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Any Questions?. Chapter 16-WAN Concepts WAN Technologies IP Services for Internet Access.

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Presentation on theme: "Any Questions?. Chapter 16-WAN Concepts WAN Technologies IP Services for Internet Access."— Presentation transcript:

1 Any Questions?

2 Chapter 16-WAN Concepts WAN Technologies IP Services for Internet Access

3 Do I know this? Go through the Quiz- 5 minutes

4 1. Which of the following best describes the function of demodulation by a modem? a. Encoding an incoming analog signal from the PC as a digital signal for transmissio into the PSTN b. Decoding an incoming digital signal from the PSTN into an analog signal c. Encoding a set of binary digits as an analog electrical signal d. Decoding an incoming analog electrical signal from the PSTN into a digita signal e. Encoding a set of binary digits as a digital electrical signal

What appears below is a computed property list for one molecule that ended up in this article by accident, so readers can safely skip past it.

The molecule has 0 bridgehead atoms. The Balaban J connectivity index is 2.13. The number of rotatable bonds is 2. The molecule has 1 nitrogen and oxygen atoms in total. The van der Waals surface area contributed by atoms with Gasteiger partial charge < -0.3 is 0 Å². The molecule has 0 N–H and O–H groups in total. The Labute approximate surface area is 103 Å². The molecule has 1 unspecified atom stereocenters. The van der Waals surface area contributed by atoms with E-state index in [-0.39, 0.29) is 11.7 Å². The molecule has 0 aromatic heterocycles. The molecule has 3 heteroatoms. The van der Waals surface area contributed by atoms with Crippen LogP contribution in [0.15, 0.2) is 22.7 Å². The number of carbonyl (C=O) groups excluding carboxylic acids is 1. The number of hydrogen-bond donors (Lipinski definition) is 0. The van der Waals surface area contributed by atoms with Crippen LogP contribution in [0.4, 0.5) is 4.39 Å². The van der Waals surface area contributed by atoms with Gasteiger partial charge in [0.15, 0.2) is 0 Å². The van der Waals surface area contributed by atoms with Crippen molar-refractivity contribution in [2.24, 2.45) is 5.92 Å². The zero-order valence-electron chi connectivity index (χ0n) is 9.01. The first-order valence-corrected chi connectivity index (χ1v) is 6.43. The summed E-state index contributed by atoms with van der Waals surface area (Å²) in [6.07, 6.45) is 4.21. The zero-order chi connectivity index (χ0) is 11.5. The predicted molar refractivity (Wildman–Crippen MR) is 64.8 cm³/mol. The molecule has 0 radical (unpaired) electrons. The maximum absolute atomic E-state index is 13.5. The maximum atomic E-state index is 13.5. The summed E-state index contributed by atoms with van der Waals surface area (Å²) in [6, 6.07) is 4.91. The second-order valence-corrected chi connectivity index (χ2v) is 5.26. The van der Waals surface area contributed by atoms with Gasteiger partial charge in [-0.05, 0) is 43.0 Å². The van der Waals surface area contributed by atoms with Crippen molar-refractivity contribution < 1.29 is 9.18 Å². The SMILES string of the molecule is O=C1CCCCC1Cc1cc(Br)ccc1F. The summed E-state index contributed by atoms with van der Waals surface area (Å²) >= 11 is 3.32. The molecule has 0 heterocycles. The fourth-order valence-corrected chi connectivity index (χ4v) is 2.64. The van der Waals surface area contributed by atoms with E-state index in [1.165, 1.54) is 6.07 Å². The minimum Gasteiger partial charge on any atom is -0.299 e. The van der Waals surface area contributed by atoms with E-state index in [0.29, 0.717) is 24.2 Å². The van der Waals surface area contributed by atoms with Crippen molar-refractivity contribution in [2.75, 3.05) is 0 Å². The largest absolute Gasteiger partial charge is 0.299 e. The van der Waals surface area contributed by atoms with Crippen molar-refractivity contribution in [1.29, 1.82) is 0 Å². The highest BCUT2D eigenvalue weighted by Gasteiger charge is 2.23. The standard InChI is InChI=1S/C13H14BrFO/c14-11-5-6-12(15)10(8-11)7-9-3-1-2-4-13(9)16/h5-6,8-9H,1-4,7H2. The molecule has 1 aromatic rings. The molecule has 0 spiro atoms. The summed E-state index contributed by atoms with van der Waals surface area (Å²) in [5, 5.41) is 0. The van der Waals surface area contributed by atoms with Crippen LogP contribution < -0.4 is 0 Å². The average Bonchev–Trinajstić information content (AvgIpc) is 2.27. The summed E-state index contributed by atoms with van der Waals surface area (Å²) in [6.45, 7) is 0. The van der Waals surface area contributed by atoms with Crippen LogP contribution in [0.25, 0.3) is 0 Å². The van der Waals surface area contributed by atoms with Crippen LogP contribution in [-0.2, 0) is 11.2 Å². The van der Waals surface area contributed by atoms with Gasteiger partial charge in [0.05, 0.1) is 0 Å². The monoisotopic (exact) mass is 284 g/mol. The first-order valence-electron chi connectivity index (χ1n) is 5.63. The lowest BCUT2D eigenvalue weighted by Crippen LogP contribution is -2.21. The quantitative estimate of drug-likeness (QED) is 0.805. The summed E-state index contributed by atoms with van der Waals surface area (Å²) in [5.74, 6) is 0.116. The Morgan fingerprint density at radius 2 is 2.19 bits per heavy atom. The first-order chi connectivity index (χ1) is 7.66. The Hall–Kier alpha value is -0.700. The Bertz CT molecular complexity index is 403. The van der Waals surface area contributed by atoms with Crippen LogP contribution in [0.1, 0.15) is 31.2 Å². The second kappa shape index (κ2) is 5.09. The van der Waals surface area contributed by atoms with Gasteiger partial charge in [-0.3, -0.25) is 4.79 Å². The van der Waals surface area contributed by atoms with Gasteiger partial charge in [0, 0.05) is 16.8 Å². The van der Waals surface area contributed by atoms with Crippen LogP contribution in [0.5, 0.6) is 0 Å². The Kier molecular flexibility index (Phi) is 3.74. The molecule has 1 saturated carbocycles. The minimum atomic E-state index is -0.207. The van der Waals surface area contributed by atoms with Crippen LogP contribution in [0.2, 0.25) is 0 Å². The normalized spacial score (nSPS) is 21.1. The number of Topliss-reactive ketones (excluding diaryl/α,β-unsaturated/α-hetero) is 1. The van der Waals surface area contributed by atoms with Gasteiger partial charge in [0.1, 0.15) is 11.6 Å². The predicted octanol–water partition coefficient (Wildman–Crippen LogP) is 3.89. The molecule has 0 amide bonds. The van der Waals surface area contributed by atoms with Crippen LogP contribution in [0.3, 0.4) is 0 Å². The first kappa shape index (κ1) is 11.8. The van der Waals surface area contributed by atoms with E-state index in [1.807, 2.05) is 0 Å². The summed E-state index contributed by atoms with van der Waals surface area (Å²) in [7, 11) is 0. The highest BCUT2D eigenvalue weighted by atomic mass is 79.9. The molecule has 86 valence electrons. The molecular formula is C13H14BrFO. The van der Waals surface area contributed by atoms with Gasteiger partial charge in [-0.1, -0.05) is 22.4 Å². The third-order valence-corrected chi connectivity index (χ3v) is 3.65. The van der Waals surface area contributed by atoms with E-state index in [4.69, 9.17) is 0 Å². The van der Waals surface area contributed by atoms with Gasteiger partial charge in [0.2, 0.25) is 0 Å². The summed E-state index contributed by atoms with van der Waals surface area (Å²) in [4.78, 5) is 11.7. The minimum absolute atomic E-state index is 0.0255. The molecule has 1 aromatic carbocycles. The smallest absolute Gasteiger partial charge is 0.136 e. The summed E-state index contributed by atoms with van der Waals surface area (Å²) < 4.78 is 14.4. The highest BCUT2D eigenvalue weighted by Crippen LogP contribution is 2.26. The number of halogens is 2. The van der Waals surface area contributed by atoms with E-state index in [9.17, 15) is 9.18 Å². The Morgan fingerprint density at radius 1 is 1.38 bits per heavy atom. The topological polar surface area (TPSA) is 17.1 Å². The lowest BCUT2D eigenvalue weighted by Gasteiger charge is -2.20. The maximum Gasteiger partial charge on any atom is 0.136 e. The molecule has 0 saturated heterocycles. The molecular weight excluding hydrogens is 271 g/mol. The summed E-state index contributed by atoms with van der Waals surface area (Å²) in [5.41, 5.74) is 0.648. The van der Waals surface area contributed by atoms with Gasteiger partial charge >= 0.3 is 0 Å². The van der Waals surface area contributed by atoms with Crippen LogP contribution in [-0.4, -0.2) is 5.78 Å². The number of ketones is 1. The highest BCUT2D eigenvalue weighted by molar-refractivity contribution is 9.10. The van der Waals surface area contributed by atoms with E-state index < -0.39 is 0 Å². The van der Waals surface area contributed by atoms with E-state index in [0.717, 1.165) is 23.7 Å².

5 2. Which of the following standards has a limit of 18,000 feet for the length of the local loop? a. ADSL b. Analog modems c. ISDN d. Cable Internet service

6 3. Which of the following is true regarding the location and purpose of a DSLAM? a. Typically used at a home or small office to connect the phone line to a DSL router b. Typically used at a home or small office instead of a DSL router c. Typically used inside the telcos CO to prevent any voice traffic from reaching the ISPs router d. Typically used inside the telcos CO to separate the voice traffic from the data traffic

7 4. Which of the following remote-access technologies support specifications that allow both symmetric speeds and asymmetric speeds? a. Analog modems b. WWW c. DSL d. Cable modems

8 5. Which of the following remote-access technologies, when used to connect to an ISP, is considered to be an always on Internet service? a. Analog modems b. DSL c. Cable modems d. All of these answers are correct.

9 6. For a typical Internet access router, using either cable or DSL, which of the following does the router typically do on the router interface connected to the LAN with the PCs in the small or home office? a. Acts as a DHCP server b. Acts as a DHCP client c. Performs NAT/PAT for the source address of packets that exit the interface d. Acts as DNS server